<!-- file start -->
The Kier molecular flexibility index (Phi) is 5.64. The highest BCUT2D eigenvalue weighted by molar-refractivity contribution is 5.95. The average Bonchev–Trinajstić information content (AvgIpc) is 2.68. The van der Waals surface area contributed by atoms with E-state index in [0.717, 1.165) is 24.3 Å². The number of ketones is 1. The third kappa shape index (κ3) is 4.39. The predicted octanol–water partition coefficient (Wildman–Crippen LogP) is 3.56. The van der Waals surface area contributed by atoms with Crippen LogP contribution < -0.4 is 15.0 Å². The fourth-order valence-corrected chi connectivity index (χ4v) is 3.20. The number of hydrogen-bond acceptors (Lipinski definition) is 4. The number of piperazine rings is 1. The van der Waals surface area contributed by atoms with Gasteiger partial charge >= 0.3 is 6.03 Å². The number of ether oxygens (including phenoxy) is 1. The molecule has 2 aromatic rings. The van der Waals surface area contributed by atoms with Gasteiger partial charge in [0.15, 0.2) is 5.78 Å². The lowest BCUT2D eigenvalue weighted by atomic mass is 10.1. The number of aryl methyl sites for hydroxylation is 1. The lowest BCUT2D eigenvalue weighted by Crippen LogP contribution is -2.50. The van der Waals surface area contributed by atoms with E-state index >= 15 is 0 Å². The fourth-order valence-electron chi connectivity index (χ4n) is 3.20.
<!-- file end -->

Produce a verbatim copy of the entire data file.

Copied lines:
The Kier molecular flexibility index (Phi) is 5.64. The highest BCUT2D eigenvalue weighted by molar-refractivity contribution is 5.95. The average Bonchev–Trinajstić information content (AvgIpc) is 2.68. The van der Waals surface area contributed by atoms with E-state index in [0.717, 1.165) is 24.3 Å². The number of ketones is 1. The third kappa shape index (κ3) is 4.39. The predicted octanol–water partition coefficient (Wildman–Crippen LogP) is 3.56. The van der Waals surface area contributed by atoms with Crippen LogP contribution < -0.4 is 15.0 Å². The fourth-order valence-corrected chi connectivity index (χ4v) is 3.20. The number of hydrogen-bond acceptors (Lipinski definition) is 4. The number of piperazine rings is 1. The van der Waals surface area contributed by atoms with Gasteiger partial charge >= 0.3 is 6.03 Å². The number of ether oxygens (including phenoxy) is 1. The molecule has 2 aromatic rings. The van der Waals surface area contributed by atoms with Gasteiger partial charge in [0.15, 0.2) is 5.78 Å². The lowest BCUT2D eigenvalue weighted by atomic mass is 10.1. The number of aryl methyl sites for hydroxylation is 1. The lowest BCUT2D eigenvalue weighted by Crippen LogP contribution is -2.50. The van der Waals surface area contributed by atoms with E-state index >= 15 is 0 Å². The fourth-order valence-electron chi connectivity index (χ4n) is 3.20.